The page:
- Two students from South African formed part of a four-person team that won the award for best idea during the international hackathon challenge as part of its annual Global Youth Leaders Summit
- Different students from countries around the world were tasked with coming up with an idea to connect people during the pandemic
- The group of students quickly deciphered an idea that would allow kids to engage with each other across the world digital
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Two South African students who formed part of a group of four team members have flown South Africa's flag high by winning this year's digitally-held, hackathon challenge as part of its annual Global Youth Leaders Summit.
The innovative team that took part in Hong Kong University's Hackathon challenge, consisted of Ryan Naidoo and Jason Kamps from the University of Pretoria and Fiona Wong and Michelle Sandhika from the Hong Kong Polytechnic University.
The 12 groups of students were tasked with "Transforming Crisis into Re-connection," which was also the theme of the summit. With only 24-hours on the clock, the UP students along with their Polytechnic University counterparts had to come up with an idea to connect people across the world in an innovative, informative, and educational way.
The team’s solution was a monthly subscription box service called Friend-in-a-Box. The box would contain activities that a child can complete with children from other countries.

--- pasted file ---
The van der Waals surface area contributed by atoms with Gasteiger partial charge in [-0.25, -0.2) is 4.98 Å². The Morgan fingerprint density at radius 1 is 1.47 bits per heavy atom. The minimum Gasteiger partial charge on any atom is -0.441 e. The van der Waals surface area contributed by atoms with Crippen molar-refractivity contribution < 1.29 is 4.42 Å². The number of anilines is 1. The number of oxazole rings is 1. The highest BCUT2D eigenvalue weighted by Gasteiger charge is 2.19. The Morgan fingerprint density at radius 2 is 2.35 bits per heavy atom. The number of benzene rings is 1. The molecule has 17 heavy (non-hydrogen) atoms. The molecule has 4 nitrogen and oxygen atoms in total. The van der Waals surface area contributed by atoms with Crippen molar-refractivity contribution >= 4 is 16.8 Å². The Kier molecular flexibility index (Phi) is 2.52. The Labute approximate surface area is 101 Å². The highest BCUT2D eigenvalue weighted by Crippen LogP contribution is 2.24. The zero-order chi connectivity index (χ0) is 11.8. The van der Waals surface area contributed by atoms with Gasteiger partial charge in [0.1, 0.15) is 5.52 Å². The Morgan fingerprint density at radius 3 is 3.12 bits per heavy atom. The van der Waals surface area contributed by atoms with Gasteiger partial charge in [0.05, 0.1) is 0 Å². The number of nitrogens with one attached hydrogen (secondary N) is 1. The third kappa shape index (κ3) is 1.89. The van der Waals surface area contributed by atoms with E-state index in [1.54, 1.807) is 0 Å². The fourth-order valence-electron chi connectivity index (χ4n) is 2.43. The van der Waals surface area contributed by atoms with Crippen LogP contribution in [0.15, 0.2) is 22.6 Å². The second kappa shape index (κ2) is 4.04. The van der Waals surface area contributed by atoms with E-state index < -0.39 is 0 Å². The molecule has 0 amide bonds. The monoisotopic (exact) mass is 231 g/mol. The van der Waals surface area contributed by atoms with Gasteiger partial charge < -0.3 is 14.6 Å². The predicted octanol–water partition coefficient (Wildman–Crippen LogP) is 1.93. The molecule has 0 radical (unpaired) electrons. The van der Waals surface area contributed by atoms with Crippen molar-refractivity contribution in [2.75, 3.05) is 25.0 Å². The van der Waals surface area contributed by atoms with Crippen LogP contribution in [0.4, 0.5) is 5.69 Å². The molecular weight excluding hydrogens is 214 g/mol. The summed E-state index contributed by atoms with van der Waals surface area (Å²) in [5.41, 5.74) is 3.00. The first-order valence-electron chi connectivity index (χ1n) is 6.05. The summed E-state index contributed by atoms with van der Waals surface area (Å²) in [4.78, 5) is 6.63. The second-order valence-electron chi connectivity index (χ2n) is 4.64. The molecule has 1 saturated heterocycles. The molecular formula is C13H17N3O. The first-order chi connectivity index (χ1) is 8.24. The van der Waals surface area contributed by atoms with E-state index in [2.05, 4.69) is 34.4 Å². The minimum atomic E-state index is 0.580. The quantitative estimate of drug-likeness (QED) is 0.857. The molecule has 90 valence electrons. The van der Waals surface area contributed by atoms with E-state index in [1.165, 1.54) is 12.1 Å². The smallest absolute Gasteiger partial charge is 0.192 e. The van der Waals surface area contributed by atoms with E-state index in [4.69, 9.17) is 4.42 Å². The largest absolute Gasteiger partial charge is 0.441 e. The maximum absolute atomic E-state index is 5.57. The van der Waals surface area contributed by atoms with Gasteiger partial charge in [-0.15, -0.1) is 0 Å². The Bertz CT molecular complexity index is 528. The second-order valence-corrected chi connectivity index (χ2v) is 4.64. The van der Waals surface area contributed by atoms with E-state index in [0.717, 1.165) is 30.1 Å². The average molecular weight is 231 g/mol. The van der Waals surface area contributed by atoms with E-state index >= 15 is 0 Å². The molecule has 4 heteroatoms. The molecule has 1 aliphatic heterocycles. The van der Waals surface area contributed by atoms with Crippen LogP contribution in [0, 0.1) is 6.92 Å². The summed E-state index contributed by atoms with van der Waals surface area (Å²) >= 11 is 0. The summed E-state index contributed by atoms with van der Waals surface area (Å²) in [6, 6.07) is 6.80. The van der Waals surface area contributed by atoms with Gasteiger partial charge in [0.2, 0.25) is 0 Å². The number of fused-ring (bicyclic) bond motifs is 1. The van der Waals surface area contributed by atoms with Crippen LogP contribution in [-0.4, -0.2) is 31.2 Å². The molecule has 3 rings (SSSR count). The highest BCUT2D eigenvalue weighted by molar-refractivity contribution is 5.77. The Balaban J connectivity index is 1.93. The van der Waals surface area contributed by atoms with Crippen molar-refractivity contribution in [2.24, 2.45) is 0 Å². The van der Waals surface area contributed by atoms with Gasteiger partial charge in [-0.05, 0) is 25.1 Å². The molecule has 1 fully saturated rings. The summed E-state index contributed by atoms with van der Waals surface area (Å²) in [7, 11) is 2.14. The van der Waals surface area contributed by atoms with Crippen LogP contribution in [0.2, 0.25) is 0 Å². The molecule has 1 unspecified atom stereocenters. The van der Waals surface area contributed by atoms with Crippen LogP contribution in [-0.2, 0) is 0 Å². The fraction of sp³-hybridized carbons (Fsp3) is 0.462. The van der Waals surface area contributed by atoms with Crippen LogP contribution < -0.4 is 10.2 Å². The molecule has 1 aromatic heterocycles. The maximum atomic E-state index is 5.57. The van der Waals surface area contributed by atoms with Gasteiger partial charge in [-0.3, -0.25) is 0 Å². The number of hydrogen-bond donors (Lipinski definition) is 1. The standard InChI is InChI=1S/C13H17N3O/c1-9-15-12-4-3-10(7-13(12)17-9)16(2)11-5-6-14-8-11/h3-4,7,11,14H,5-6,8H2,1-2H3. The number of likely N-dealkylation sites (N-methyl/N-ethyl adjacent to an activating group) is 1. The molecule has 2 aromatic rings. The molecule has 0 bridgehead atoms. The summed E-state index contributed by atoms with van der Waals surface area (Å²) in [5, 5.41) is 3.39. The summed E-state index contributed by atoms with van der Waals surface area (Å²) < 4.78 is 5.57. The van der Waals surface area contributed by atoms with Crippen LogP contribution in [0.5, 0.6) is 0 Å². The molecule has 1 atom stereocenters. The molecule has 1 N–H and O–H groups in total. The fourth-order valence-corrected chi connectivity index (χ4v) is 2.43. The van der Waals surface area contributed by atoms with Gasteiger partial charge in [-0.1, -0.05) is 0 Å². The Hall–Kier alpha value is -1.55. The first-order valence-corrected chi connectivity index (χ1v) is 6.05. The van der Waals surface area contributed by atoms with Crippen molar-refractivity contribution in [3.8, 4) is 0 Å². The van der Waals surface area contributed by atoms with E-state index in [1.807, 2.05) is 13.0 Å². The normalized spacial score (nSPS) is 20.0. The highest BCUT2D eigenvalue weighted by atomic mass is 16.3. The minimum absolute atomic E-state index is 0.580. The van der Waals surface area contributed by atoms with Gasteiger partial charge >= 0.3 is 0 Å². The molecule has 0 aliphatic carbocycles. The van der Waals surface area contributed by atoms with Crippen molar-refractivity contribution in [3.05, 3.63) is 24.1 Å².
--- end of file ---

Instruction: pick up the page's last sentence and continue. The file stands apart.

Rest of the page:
“The box would have a QR code, which allows another child on the other side of the world to open their box, allowing them to make contact and start working together to open their boxes,” explained Naidoo and Kamps. “Each box would contain three games, as well as educational and interesting information about their buddy’s country of origin,” explained the star team.
In similar Briefly.co.za news, Lucky ‘Dryva’ Thusi is one of those people who is living proof that hard work, passion and perseverance pave the road to success! As the first person ever to hold the title of news editor for two different Caxton publications in his branch in Johannesburg, he is an inspiration to his colleagues and young journalists everywhere.
Back in 2005, he joined Caxton as a runner, delivering newspapers three days a week around the city. His love of photography saw him taking more of an interest in journalism. Fortunately for him, Caxton believes in investing in their staff to give them opportunities to improve themselves and gave Lucky the chance to train as a reporter as part of their Cadet Programme.
In 2007, Lucky spent his very first day in the newsroom, as a cadet, getting a good feel for the real world of reporting. Next, he was sent to Cross Media in Honeydew for an intensive course in journalism.
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